Ectopic heartbeats are changes in a heartbeat that is otherwise normal. These changes lead to extra or skipped heartbeats. There is often not a clear cause for these changes. They are common.
The two most common types of ectopic heartbeats are:
PVB (premature ventricular beat); Premature beats; PVC (premature ventricular complex/contraction); Extrasystole; Premature supraventricular contractions; PAC; Premature atrial contraction; Abnormal heartbeat
Ectopic heartbeats are sometimes seen with:
Ectopic heartbeats are rare in children without heart disease that was present at birth (congenital). Most extra heartbeats in children are PACs. These are often benign.
In adults, ectopic heartbeats are common. They are most often due to PACs or PVCs. Your health care provider should look into the cause when they are frequent. Treatment is directed at symptoms and the underlying cause.
Note: There may be no symptoms.
Exams and Tests
A physical exam may show an occasional uneven pulse. If the ectopic heartbeats DO NOT occur very often, your provider may not find them during a physical exam.
Blood pressure is most often normal.
An ECG will be done. Often, no further testing is needed when your ECG is normal and the symptoms are not severe or worrisome.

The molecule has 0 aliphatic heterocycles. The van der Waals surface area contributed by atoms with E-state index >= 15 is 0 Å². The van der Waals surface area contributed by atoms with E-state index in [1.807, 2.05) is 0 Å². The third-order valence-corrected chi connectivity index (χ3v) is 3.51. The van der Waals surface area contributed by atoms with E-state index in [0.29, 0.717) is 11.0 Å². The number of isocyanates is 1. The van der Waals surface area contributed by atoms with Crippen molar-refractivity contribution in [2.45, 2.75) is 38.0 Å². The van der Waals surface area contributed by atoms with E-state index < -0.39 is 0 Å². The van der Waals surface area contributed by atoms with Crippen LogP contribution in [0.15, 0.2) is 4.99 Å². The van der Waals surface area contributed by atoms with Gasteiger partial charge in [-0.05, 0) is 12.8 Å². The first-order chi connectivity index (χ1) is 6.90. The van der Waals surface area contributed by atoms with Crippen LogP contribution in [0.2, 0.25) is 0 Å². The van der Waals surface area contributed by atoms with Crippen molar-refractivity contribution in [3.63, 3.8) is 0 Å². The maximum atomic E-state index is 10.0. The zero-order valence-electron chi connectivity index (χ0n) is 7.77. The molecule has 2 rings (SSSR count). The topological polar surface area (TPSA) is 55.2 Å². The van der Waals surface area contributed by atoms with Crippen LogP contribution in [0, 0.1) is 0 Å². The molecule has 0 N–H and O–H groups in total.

If your doctor wants to know more about your heart rhythm, they may order:
An echocardiogram may be ordered if your doctor suspects problems with the size or structure of your heart are the cause.
The following may help reduce ectopic heartbeats for some people:
Many ectopic heartbeats do not need to be treated. The condition is only treated if your symptoms are severe or if the extra beats occur very often.
The cause of the heartbeats, if it can be found, may also need to be treated.
In some cases, ectopic heartbeats may mean you are at greater risk for serious abnormal heart rhythms, such as ventricular tachycardia.
When to Contact a Medical Professional
Call your provider if:
Fang JC, O'Gara PT. History and physical examination: an evidence-based approach. In: Zipes DP, Libby P, Bonow RO, Mann DL, Tomaselli GF, Braunwald E, eds. Braunwald's Heart Disease: A Textbook of Cardiovascular Medicine. 11th ed. Philadelphia, PA: Elsevier; 2019:chap 10.
Olgin JE. Approach to the patient with suspected arrhythmias. In: Goldman L, Schafer AI, eds. Goldman-Cecil Medicine. 26th ed. Philadelphia, PA: Elsevier; 2020:chap 56.
Review Date: 4/30/2020
Reviewed By: Thomas S. Metkus, MD, Assistant Professor of Medicine and Surgery, Johns Hopkins University School of Medicine, Baltimore, MD. Also reviewed by David Zieve, MD, MHA, Medical Director, Brenda Conaway, Editorial Director, and the A.D.A.M. Editorial team.
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